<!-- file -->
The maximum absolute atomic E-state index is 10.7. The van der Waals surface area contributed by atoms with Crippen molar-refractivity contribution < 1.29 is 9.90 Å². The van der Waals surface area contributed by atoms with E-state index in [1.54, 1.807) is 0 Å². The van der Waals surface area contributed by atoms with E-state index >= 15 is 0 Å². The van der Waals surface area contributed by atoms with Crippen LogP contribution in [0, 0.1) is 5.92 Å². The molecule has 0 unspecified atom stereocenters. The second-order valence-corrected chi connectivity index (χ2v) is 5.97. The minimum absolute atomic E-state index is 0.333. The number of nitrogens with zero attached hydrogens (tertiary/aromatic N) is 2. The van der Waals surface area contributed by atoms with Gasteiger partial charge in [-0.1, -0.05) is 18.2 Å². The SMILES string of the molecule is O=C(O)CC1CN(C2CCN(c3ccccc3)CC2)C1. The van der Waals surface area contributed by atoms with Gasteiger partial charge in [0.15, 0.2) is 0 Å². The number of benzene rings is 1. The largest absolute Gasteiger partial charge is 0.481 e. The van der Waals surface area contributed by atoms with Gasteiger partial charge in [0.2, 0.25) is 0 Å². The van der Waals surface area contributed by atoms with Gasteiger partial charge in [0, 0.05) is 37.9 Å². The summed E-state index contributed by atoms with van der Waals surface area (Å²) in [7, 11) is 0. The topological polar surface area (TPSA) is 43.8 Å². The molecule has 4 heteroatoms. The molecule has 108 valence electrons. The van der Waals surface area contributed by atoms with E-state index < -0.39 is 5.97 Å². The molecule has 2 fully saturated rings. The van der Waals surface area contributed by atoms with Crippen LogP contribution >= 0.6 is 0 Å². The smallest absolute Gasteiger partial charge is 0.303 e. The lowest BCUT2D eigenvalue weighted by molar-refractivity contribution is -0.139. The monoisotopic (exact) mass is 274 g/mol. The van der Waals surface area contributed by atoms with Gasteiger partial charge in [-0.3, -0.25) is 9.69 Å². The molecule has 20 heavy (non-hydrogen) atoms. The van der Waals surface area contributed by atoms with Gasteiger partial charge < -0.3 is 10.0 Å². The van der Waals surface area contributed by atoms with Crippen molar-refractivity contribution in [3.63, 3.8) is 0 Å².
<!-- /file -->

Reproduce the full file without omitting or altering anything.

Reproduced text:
The maximum absolute atomic E-state index is 10.7. The van der Waals surface area contributed by atoms with Crippen molar-refractivity contribution < 1.29 is 9.90 Å². The van der Waals surface area contributed by atoms with E-state index in [1.54, 1.807) is 0 Å². The van der Waals surface area contributed by atoms with E-state index >= 15 is 0 Å². The van der Waals surface area contributed by atoms with Crippen LogP contribution in [0, 0.1) is 5.92 Å². The molecule has 0 unspecified atom stereocenters. The second-order valence-corrected chi connectivity index (χ2v) is 5.97. The minimum absolute atomic E-state index is 0.333. The number of nitrogens with zero attached hydrogens (tertiary/aromatic N) is 2. The van der Waals surface area contributed by atoms with Gasteiger partial charge in [-0.1, -0.05) is 18.2 Å². The SMILES string of the molecule is O=C(O)CC1CN(C2CCN(c3ccccc3)CC2)C1. The van der Waals surface area contributed by atoms with Gasteiger partial charge in [0.15, 0.2) is 0 Å². The number of benzene rings is 1. The largest absolute Gasteiger partial charge is 0.481 e. The van der Waals surface area contributed by atoms with Gasteiger partial charge in [0.2, 0.25) is 0 Å². The van der Waals surface area contributed by atoms with Gasteiger partial charge in [0, 0.05) is 37.9 Å². The summed E-state index contributed by atoms with van der Waals surface area (Å²) in [7, 11) is 0. The topological polar surface area (TPSA) is 43.8 Å². The molecule has 4 heteroatoms. The molecule has 108 valence electrons. The van der Waals surface area contributed by atoms with E-state index < -0.39 is 5.97 Å². The molecule has 2 fully saturated rings. The van der Waals surface area contributed by atoms with Crippen LogP contribution >= 0.6 is 0 Å². The smallest absolute Gasteiger partial charge is 0.303 e. The lowest BCUT2D eigenvalue weighted by molar-refractivity contribution is -0.139. The monoisotopic (exact) mass is 274 g/mol. The van der Waals surface area contributed by atoms with Gasteiger partial charge in [-0.3, -0.25) is 9.69 Å². The molecule has 20 heavy (non-hydrogen) atoms. The van der Waals surface area contributed by atoms with Gasteiger partial charge < -0.3 is 10.0 Å². The van der Waals surface area contributed by atoms with Crippen molar-refractivity contribution in [3.63, 3.8) is 0 Å².